Loud cries of vengeance rose from the many funerals across Egypt Sunday, Oct. 22, as the victims of a Muslim Brotherhood massacre, which rose from 55 to 58, were laid to rest. The government declared a three-month state of emergency after discovering that an armed underground of the Muslim Brotherhood (Hasm) had established a secret base in the El-Wahat El-Bahariya Oasis in the Western Desert. There, mega-terror attacks were being plotted. Among the targets was the highway from Cairo to the desert. Two brigadier generals were among the victims, as well as one colonel and three lieutenant colonels. They were all members of the Interior Ministry’s elite security force, which had been trained to combat terrorists.
The stunning attack on this elite force Friday revealed for the first time the scale and spread of Hasm’s deadly operations in Egypt. Until now, only a few isolated cells had been suspected. Egyptian’s intelligence and security agencies had no notion that Hasm had developed a wide-reaching terrorist infrastructure, or that it was capable of seizing a major highway before anyone realized what was happening.
The few injured police officers who survived gave chilling accounts of their experience at the hands of the Brotherhood assailants. Some of the injured men were forced to give up their firearms in surrender and were were then summarily shot dead with those same weapons.
DEBKAfile’s first report on this attack was published on Saturday, Oct. 21
An armed group of Egypt’s banned Muslim Brotherhood was reported to have waylaid an Egyptian convoy heading for its oasis hideout on Friday and murdered 55 policemen. The only survivors were 14 injured men.
But some of the evidence also points to the Islamic State as the perpetrators.
The police convoy was attacked while driving on the El-Wahat Highway from Cairo to Giza on its way to raid a secret hideout of the banned Muslim Brotherhood’s armed underground (Hasm) at the El-Bahariya Oasis in the Western Desert, 135 southwest of the capital.
The disaster, together with a string of deadly Islamist attacks in Sinai in recent weeks, raised tough questions about Egypt’s capacity to deal with the extremist terrorism plaguing the country. President Abdul-Fatteh El-Sisi immediately set up a commission of inquiry to find out how the casualty of Egyptian servicemen came to be so high – a well-tried device used by governments for keeping the details of a mishap dark until the immediate hue and cry dies down.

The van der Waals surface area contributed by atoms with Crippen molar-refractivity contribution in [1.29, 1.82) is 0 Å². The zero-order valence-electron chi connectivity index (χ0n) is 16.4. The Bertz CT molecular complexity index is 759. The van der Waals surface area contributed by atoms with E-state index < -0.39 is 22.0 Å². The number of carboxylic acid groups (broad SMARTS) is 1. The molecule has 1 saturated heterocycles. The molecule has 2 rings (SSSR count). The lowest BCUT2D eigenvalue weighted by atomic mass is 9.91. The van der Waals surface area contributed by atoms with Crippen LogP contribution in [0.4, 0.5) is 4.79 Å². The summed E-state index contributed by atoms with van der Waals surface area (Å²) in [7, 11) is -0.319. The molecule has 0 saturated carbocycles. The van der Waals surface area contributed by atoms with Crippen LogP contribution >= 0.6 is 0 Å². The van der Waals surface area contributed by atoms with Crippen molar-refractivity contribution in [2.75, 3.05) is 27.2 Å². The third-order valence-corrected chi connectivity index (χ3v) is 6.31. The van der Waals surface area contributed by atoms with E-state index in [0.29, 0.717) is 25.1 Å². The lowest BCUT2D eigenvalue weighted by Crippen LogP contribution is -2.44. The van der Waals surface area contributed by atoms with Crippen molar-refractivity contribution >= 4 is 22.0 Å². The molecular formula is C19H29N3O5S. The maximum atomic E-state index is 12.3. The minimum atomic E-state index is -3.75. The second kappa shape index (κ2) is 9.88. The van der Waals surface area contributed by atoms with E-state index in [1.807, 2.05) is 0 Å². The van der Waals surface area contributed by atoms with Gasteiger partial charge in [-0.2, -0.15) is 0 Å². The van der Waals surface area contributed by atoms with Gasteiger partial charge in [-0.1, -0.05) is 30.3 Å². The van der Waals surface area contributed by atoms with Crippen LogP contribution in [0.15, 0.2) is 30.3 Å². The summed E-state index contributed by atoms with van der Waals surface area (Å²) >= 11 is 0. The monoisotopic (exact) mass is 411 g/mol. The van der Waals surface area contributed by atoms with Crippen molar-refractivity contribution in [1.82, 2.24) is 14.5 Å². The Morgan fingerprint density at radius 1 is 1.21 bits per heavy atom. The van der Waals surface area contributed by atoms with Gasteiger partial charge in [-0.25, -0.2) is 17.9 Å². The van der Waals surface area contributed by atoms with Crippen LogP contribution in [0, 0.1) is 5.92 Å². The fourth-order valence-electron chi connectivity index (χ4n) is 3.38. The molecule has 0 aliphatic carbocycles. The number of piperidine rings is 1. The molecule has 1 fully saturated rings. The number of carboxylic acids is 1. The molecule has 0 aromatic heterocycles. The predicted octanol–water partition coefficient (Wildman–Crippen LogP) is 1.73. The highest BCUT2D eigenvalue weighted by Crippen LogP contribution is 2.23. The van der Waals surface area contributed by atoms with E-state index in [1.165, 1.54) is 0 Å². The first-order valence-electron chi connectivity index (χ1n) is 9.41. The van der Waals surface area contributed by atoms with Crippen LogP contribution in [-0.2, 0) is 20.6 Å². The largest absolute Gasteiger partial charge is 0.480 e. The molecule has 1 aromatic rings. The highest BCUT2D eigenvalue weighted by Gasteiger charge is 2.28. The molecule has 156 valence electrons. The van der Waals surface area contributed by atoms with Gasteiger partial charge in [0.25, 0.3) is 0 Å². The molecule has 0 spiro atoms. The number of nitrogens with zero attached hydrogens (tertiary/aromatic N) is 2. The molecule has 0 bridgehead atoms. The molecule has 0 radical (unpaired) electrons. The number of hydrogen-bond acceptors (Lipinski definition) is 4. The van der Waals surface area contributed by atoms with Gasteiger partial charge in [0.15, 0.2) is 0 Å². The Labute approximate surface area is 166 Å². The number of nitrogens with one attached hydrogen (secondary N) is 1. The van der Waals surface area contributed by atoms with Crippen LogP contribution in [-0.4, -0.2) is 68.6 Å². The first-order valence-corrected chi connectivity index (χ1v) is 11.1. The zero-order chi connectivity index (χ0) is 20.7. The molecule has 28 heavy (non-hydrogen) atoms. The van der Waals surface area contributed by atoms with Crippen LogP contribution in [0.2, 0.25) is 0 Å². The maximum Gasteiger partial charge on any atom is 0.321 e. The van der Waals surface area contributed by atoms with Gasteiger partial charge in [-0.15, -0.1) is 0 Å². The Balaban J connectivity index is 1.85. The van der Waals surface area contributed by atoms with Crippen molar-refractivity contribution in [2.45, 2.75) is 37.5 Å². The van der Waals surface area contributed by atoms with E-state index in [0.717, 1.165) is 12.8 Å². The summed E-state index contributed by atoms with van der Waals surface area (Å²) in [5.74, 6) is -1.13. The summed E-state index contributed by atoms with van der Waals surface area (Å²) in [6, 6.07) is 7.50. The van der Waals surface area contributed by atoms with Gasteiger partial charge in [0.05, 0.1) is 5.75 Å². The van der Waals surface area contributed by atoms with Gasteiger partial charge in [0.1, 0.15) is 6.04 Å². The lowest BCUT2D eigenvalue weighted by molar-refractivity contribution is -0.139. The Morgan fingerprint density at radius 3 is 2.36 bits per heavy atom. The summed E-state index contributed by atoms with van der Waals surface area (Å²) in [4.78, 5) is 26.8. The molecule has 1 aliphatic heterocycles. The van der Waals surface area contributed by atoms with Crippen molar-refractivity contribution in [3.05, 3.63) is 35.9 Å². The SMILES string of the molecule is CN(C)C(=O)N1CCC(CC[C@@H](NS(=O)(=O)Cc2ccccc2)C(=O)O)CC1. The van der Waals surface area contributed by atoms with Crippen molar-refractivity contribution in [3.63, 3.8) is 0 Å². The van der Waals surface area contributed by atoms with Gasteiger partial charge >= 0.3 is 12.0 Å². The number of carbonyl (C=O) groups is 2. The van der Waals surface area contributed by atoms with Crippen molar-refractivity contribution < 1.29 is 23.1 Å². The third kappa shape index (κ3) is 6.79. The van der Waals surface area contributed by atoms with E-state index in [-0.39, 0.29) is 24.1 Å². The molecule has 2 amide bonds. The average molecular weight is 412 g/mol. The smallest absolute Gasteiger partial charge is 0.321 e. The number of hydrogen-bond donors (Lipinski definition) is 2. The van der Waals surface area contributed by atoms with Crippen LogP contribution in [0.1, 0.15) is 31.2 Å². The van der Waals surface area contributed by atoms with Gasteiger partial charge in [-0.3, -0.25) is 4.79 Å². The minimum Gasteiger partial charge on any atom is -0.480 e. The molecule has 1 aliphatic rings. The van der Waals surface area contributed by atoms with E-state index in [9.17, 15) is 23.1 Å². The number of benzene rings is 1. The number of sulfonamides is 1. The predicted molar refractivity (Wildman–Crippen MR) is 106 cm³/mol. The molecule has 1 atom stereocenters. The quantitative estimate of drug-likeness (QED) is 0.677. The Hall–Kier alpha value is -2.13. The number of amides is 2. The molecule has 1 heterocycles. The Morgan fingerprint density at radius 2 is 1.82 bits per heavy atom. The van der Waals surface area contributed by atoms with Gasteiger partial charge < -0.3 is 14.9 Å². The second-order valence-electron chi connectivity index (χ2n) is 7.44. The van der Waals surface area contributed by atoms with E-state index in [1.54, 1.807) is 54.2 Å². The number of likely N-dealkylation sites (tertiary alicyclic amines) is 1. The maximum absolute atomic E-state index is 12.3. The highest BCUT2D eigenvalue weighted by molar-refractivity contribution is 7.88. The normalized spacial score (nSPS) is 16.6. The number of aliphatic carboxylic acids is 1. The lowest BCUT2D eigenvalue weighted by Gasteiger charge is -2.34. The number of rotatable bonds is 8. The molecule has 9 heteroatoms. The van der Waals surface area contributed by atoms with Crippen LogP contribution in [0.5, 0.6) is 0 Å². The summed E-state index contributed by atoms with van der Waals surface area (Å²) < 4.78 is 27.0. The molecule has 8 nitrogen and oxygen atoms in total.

DEBKAfile’s counterterrorism sources have gleaned information that points to a merciless massacre, most likely at the hands of the Brotherhood’s armed activists. According to first reports, the policemen were killed in a shootout with the extremists during a raid of their hideout in the oasis.
The wild beauty of this vast oasis – over 2,000sq.km – makes it an attraction for visitors to Cairo especially since it is just a short drive from the capital. Its sparse inhabitants are mostly Bedouin tribes with kinship ties across the border in eastern Libya, a region where the Islamic State and Al Qaeda maintain strong footholds. Because it is only visited occasionally by foreign visitors on night-time jaunts, the Brotherhood felt the oasis was far from the long arm of Egypt’s anti-terrorist forces.
After intelligence agents discovered their location, the Brotherhood cell was ready for the raid. They set up ann ambush and before the police convoy of four SUVs reached the hideout, dozens of wanted terrorists opened up with heavy machine guns, recoilless grenades and mortars, and detonated roadside bombs. The carnage was devastating.
Their tactics, involving ruthless massacre, strongly resembled the most recent Islamic State strikes against Egyptian forces in northern Sinai. On Sept. 11, 18 Egyptian troops were killed near Sheikh Zuweid.
In both these outrages, the Egyptian air force was not brought in.
If the oasis ambush was also the work of ISIS, it would indicate that these jihadists were not only terrorizing Sinai, but had also penetrated deep into the Egyptian mainland.